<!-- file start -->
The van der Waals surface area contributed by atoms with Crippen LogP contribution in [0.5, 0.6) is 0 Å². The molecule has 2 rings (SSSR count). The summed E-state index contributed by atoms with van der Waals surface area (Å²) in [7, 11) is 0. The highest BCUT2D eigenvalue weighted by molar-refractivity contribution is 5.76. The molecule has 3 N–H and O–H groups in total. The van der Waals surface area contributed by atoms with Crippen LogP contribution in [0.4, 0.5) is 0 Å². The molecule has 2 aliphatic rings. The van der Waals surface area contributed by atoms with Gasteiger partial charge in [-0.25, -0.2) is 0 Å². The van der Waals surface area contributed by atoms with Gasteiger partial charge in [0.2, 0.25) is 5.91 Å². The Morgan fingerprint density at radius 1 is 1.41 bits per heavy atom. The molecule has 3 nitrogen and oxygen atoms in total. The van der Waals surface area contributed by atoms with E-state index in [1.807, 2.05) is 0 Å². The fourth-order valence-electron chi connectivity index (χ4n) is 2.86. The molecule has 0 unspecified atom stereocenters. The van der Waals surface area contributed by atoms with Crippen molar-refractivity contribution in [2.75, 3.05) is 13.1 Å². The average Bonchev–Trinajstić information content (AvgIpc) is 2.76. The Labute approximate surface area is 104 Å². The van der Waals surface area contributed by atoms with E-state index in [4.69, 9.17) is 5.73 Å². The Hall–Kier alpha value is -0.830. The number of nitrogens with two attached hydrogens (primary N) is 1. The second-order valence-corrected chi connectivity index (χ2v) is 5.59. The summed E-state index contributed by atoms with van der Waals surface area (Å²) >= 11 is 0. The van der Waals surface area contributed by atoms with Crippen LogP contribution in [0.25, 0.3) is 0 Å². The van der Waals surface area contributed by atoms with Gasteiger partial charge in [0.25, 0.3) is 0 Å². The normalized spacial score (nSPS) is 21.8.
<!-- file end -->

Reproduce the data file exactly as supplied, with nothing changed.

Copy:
The van der Waals surface area contributed by atoms with Crippen LogP contribution in [0.5, 0.6) is 0 Å². The molecule has 2 rings (SSSR count). The summed E-state index contributed by atoms with van der Waals surface area (Å²) in [7, 11) is 0. The highest BCUT2D eigenvalue weighted by molar-refractivity contribution is 5.76. The molecule has 3 N–H and O–H groups in total. The van der Waals surface area contributed by atoms with Crippen LogP contribution in [0.4, 0.5) is 0 Å². The molecule has 2 aliphatic rings. The van der Waals surface area contributed by atoms with Gasteiger partial charge in [-0.25, -0.2) is 0 Å². The van der Waals surface area contributed by atoms with Gasteiger partial charge in [0.2, 0.25) is 5.91 Å². The Morgan fingerprint density at radius 1 is 1.41 bits per heavy atom. The molecule has 3 nitrogen and oxygen atoms in total. The van der Waals surface area contributed by atoms with E-state index in [1.807, 2.05) is 0 Å². The fourth-order valence-electron chi connectivity index (χ4n) is 2.86. The molecule has 0 unspecified atom stereocenters. The van der Waals surface area contributed by atoms with Crippen molar-refractivity contribution in [2.75, 3.05) is 13.1 Å². The average Bonchev–Trinajstić information content (AvgIpc) is 2.76. The Labute approximate surface area is 104 Å². The van der Waals surface area contributed by atoms with E-state index in [4.69, 9.17) is 5.73 Å². The Hall–Kier alpha value is -0.830. The number of nitrogens with two attached hydrogens (primary N) is 1. The second-order valence-corrected chi connectivity index (χ2v) is 5.59. The summed E-state index contributed by atoms with van der Waals surface area (Å²) >= 11 is 0. The van der Waals surface area contributed by atoms with Crippen LogP contribution in [0.25, 0.3) is 0 Å². The van der Waals surface area contributed by atoms with Gasteiger partial charge in [0.25, 0.3) is 0 Å². The normalized spacial score (nSPS) is 21.8.